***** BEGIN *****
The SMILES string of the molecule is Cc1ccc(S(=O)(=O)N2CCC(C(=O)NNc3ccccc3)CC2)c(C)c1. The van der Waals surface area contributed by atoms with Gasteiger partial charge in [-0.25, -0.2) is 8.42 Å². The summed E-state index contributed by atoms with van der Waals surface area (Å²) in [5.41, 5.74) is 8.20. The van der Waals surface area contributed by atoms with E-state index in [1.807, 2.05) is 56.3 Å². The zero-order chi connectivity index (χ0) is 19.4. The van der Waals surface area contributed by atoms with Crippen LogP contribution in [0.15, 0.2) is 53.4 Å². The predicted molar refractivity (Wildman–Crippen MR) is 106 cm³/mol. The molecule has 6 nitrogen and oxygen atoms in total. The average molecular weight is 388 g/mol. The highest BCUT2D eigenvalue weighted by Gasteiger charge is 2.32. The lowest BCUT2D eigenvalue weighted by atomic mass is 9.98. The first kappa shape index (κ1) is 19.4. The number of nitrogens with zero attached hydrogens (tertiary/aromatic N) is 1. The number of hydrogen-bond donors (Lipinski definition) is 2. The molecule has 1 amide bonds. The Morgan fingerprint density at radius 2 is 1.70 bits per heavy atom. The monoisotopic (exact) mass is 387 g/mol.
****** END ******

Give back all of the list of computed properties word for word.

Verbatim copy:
The SMILES string of the molecule is Cc1ccc(S(=O)(=O)N2CCC(C(=O)NNc3ccccc3)CC2)c(C)c1. The van der Waals surface area contributed by atoms with Gasteiger partial charge in [-0.25, -0.2) is 8.42 Å². The summed E-state index contributed by atoms with van der Waals surface area (Å²) in [5.41, 5.74) is 8.20. The van der Waals surface area contributed by atoms with E-state index in [1.807, 2.05) is 56.3 Å². The zero-order chi connectivity index (χ0) is 19.4. The van der Waals surface area contributed by atoms with Crippen LogP contribution in [0.15, 0.2) is 53.4 Å². The predicted molar refractivity (Wildman–Crippen MR) is 106 cm³/mol. The molecule has 6 nitrogen and oxygen atoms in total. The average molecular weight is 388 g/mol. The highest BCUT2D eigenvalue weighted by Gasteiger charge is 2.32. The lowest BCUT2D eigenvalue weighted by atomic mass is 9.98. The first kappa shape index (κ1) is 19.4. The number of nitrogens with zero attached hydrogens (tertiary/aromatic N) is 1. The number of hydrogen-bond donors (Lipinski definition) is 2. The molecule has 1 amide bonds. The Morgan fingerprint density at radius 2 is 1.70 bits per heavy atom. The monoisotopic (exact) mass is 387 g/mol.